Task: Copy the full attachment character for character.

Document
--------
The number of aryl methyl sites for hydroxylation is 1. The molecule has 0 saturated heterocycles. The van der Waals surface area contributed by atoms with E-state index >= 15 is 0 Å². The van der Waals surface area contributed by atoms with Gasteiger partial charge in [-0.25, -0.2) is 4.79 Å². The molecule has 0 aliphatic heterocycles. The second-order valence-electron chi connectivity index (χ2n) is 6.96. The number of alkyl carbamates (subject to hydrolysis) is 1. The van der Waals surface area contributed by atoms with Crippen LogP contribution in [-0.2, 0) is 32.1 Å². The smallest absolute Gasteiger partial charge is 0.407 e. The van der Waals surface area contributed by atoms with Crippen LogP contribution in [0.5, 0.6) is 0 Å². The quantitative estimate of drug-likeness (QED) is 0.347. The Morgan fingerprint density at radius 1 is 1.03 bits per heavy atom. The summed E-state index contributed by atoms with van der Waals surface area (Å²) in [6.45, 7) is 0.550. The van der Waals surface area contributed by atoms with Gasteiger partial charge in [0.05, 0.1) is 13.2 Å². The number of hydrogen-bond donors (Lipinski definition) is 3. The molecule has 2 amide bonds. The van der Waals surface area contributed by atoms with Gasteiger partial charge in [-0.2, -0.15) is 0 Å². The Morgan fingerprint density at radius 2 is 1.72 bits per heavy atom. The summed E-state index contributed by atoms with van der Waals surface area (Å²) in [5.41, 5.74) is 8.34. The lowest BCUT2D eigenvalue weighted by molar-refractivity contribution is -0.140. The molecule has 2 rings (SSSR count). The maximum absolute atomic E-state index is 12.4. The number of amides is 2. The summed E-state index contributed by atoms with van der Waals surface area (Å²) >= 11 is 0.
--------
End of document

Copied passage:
The number of aryl methyl sites for hydroxylation is 1. The molecule has 0 saturated heterocycles. The van der Waals surface area contributed by atoms with E-state index >= 15 is 0 Å². The van der Waals surface area contributed by atoms with Gasteiger partial charge in [-0.25, -0.2) is 4.79 Å². The molecule has 0 aliphatic heterocycles. The second-order valence-electron chi connectivity index (χ2n) is 6.96. The number of alkyl carbamates (subject to hydrolysis) is 1. The van der Waals surface area contributed by atoms with Crippen LogP contribution in [-0.2, 0) is 32.1 Å². The smallest absolute Gasteiger partial charge is 0.407 e. The van der Waals surface area contributed by atoms with Crippen LogP contribution in [0.5, 0.6) is 0 Å². The quantitative estimate of drug-likeness (QED) is 0.347. The Morgan fingerprint density at radius 1 is 1.03 bits per heavy atom. The summed E-state index contributed by atoms with van der Waals surface area (Å²) in [6.45, 7) is 0.550. The van der Waals surface area contributed by atoms with Gasteiger partial charge in [0.05, 0.1) is 13.2 Å². The number of hydrogen-bond donors (Lipinski definition) is 3. The molecule has 2 amide bonds. The van der Waals surface area contributed by atoms with Gasteiger partial charge in [-0.2, -0.15) is 0 Å². The Morgan fingerprint density at radius 2 is 1.72 bits per heavy atom. The summed E-state index contributed by atoms with van der Waals surface area (Å²) in [5.41, 5.74) is 8.34. The lowest BCUT2D eigenvalue weighted by molar-refractivity contribution is -0.140. The molecule has 2 rings (SSSR count). The maximum absolute atomic E-state index is 12.4. The number of amides is 2. The summed E-state index contributed by atoms with van der Waals surface area (Å²) >= 11 is 0.